QTP also uses a "human" like technology for object identification. During Record Time QTP tries to learn properties of a GUI object on which operation is performed. During Run-Time QTP compares the stored object properties with actual properties of object available on screen and uniquely identifies an object independent of its location on screen
The stored object and together with its properties is called TEST Object
During Run-Time, the actual object available on the application under test is called Run-Time Object
This is HP UFT's "Test Object Model"
Information about the Test Objects is stored in Object Repository
Add-ins help in instructing Quick Test in advance of the nature of object to be recorded so it as to reduce the time required to learn its properties
Following video tutorial demonstrates how QTP identifies a GUI Object (on-screen)
QTP stores Object and its properties in Object Repository to identify them during run-time. An Object could have large number of properties associated with it. For example in Web Environment a Button could have the following properties associated.
If QTP will try and remember all the available properties for an object, size of Object Repository will bloat and script execution time will increase drastically. To avoid this, QTP by default , does not store all the properties of an object but a limited no of typical properties for an object which helps in its unique identification. This choice of properties(to be saved during record time) for various environments and objects is stored in Object Identification
An object property and its value is called Object Description . The Object Description is used to uniquely identify the corresponding Object. For example , for a WebButton property "name" and its value "Login" together can be termed as Object Description for that Web Button.
To acces, In QTP in Tools Menu , select Object Identification. In Object Identification Dialog Box you can see a drop down of all the environments installed and loaded.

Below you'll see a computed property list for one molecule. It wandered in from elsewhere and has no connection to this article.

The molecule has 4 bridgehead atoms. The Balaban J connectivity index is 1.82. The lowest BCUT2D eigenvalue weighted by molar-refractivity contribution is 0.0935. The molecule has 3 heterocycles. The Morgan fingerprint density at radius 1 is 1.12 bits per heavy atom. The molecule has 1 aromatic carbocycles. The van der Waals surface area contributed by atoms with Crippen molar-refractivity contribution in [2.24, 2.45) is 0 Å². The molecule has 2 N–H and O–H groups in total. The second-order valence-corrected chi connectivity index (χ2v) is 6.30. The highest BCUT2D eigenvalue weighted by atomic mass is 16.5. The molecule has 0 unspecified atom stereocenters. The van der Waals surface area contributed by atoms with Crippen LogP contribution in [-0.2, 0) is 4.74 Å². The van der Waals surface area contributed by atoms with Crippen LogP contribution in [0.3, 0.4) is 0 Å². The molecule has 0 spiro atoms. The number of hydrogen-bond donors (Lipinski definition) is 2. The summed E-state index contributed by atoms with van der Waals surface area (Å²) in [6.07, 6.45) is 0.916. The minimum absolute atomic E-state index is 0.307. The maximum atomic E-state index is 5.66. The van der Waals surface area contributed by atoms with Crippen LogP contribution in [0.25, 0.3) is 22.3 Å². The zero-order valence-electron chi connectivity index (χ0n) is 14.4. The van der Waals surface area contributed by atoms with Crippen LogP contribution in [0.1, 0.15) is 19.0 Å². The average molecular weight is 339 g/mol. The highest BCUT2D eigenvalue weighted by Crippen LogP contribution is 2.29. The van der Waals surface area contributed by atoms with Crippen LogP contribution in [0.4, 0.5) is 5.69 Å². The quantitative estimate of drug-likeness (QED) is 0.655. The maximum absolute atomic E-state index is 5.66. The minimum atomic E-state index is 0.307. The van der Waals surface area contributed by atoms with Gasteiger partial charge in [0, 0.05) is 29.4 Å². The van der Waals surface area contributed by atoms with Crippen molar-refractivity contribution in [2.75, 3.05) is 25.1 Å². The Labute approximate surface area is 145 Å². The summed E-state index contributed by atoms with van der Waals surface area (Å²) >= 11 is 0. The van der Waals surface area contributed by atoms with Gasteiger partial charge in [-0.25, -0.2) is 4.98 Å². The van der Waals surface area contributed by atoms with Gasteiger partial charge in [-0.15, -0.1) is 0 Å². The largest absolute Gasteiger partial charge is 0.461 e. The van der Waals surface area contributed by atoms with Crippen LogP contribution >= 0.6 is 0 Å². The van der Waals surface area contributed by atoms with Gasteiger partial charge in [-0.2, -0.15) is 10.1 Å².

You can select an environment and QTP auto populates list of all the supported objects belonging to that environment. On the right QTP lists the properties that will be stored for the object. The list is divided into
- Mandatory properties will be stored by default for that object
- Assistive propertiesIn case during record time of script QTP can NOT create a unique description of the object it will store the assistive properties
To understand this better consider the example of an Web Image.
- QTP will store value of alt ,html tag, image type, properties mandatory even if it can uniquely identity it using the alt property alone.
- In case it can not create unique description using mandatory property ,QTP will store assistive property. In this case QTP will store the class property .
- If this property helps create a unique description of the object, QTP will not store file name, height property. If class property is not sufficient to create unique description, QTP will store file name property . If file name property creates a unique description QTP will not store height property and so on.
- Suppose during Record Time, QTP has only stored class property. At Run - time ,QTP will forget the distinction between mandatory and assistive properties and compare all the recorded properties.
- Even if any one of the properties does not match its stored value , Script fails